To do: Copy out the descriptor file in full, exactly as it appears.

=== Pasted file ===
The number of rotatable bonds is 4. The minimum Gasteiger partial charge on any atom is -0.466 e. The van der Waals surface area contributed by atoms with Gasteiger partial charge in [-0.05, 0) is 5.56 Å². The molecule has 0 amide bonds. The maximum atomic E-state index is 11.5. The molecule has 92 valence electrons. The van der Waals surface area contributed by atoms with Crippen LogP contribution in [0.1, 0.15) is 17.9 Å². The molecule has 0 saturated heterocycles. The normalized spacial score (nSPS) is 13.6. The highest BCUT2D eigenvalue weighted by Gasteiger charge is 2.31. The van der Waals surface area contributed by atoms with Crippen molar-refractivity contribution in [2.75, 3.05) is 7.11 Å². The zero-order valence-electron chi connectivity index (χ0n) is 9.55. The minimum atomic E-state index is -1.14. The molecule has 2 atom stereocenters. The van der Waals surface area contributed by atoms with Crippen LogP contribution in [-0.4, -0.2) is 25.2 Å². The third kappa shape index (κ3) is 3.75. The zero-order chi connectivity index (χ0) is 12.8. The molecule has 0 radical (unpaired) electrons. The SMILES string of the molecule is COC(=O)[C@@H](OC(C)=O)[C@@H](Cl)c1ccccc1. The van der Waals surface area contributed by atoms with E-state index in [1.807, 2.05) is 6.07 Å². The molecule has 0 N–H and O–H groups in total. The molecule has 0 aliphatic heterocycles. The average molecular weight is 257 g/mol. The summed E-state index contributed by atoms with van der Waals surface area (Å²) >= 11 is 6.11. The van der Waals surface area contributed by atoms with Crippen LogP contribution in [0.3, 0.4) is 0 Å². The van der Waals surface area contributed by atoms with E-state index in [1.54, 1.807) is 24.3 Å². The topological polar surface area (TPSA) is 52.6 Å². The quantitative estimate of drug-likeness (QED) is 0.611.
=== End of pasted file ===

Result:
The number of rotatable bonds is 4. The minimum Gasteiger partial charge on any atom is -0.466 e. The van der Waals surface area contributed by atoms with Gasteiger partial charge in [-0.05, 0) is 5.56 Å². The molecule has 0 amide bonds. The maximum atomic E-state index is 11.5. The molecule has 92 valence electrons. The van der Waals surface area contributed by atoms with Crippen LogP contribution in [0.1, 0.15) is 17.9 Å². The molecule has 0 saturated heterocycles. The normalized spacial score (nSPS) is 13.6. The highest BCUT2D eigenvalue weighted by Gasteiger charge is 2.31. The van der Waals surface area contributed by atoms with Crippen molar-refractivity contribution in [2.75, 3.05) is 7.11 Å². The zero-order valence-electron chi connectivity index (χ0n) is 9.55. The minimum atomic E-state index is -1.14. The molecule has 2 atom stereocenters. The van der Waals surface area contributed by atoms with Crippen LogP contribution in [-0.4, -0.2) is 25.2 Å². The third kappa shape index (κ3) is 3.75. The zero-order chi connectivity index (χ0) is 12.8. The molecule has 0 radical (unpaired) electrons. The SMILES string of the molecule is COC(=O)[C@@H](OC(C)=O)[C@@H](Cl)c1ccccc1. The van der Waals surface area contributed by atoms with E-state index in [1.807, 2.05) is 6.07 Å². The molecule has 0 N–H and O–H groups in total. The molecule has 0 aliphatic heterocycles. The average molecular weight is 257 g/mol. The summed E-state index contributed by atoms with van der Waals surface area (Å²) >= 11 is 6.11. The van der Waals surface area contributed by atoms with Crippen LogP contribution in [0.3, 0.4) is 0 Å². The van der Waals surface area contributed by atoms with E-state index in [1.54, 1.807) is 24.3 Å². The topological polar surface area (TPSA) is 52.6 Å². The quantitative estimate of drug-likeness (QED) is 0.611.